For landlords, the ideal tenant is one that pays rent consistently and on time. A squatter would be the opposite of the dream renter.

Property owners around the globe have been paying close attention to squatting. Most states have squatters’ rights, which allows someone who lives in your home for a certain amount of time to gain legal title to your property — all without paying you a dime of rent.

Many residential and commercial property owners are now apprehensive about leaving their buildings unoccupied due to concerns that onlookers may view it as a squatting opportunity. Even landlords seeking tenants must be exceptionally vigilant when it comes to screening potential renters, as some may pay their rent for a short period of time before deciding to occupy the space unlawfully.

But what, exactly, are the legalities surrounding squatting? And how should landlords who are being affected by this phenomenon go about addressing it?

These are the questions we’ll be answering in today’s post. But first, let’s cover the basics.

What are squatters’ rights?

Squatters rights refer to laws that allow a squatter to use or inhabit another person’s property in the event that the lawful owner does not evict or take action against the squatter.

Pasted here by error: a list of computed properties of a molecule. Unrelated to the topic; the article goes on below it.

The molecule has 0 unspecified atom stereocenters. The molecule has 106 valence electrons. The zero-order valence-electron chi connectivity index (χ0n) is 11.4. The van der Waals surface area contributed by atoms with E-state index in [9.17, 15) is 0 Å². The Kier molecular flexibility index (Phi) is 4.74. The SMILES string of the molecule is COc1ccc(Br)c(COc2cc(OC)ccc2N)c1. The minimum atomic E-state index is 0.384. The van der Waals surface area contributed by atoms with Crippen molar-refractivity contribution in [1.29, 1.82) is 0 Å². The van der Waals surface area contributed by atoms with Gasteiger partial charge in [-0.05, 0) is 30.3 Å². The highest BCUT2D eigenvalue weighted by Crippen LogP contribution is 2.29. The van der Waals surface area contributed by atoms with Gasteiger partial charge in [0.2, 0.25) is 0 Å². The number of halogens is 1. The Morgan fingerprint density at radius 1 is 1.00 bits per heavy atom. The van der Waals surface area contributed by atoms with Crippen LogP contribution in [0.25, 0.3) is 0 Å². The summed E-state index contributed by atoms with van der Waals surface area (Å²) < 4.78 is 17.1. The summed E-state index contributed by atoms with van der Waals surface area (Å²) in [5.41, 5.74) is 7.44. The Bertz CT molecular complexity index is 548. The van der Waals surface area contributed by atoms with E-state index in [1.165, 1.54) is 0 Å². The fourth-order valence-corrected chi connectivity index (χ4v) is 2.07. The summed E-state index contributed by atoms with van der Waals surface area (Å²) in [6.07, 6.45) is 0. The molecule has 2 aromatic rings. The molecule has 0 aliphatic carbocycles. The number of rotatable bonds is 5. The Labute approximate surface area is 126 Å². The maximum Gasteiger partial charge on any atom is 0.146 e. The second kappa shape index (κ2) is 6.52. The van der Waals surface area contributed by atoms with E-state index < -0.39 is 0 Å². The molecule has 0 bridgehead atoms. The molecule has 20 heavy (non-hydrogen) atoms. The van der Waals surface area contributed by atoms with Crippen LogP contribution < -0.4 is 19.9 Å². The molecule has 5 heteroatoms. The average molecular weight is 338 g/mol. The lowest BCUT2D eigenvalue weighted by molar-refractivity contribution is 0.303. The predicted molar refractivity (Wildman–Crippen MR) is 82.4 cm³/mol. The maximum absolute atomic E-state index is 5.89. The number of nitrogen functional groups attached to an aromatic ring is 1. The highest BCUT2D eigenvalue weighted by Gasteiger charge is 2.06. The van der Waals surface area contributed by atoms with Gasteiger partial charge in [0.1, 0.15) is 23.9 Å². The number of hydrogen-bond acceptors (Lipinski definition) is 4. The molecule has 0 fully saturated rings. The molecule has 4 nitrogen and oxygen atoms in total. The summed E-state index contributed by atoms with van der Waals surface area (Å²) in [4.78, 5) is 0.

Typically, squatters rights laws only apply if an individual has been illegitimately occupying a space for a specific period of time. In New York, for example, a squatter can be awarded “adverse possession” under state law if they have been living in a property for 10 years or more.

It’s important to note, however, that each state has its own laws surrounding this topic. This means that how squatting is approached and dealt with varies greatly depending on where it occurs.

Who is a squatter?

A squatter is any individual who decides to inhabit a piece of land or a building in which they have no legal right to occupy. The squatter lives in the building or on the property they select without paying rent and without lawful documentation stating they own the property, are a law-abiding tenant or that they have permission to use or access the area.

Squatting vs. trespassing

A squatter should not be confused with a trespasser. A trespasser breaks into the property through an illegal entry and doesn’t have utilities, furniture or any form of a prior lease. Due to this, trespassers can be removed for violation of local loitering or trespassing laws.

However, a squatter may have grounds for remaining on the property if they’re able to provide evidence of tenant rights (e.g. utility bills or tax documents) or gain an adverse possession claim, depending on their state’s specific laws. If a squatter provides these forms of documentation,

whether true or falsified, police will not remove them from the property. The property owner would have to take them to court to get the ownership issue resolved.

Which states have squatters’ rights?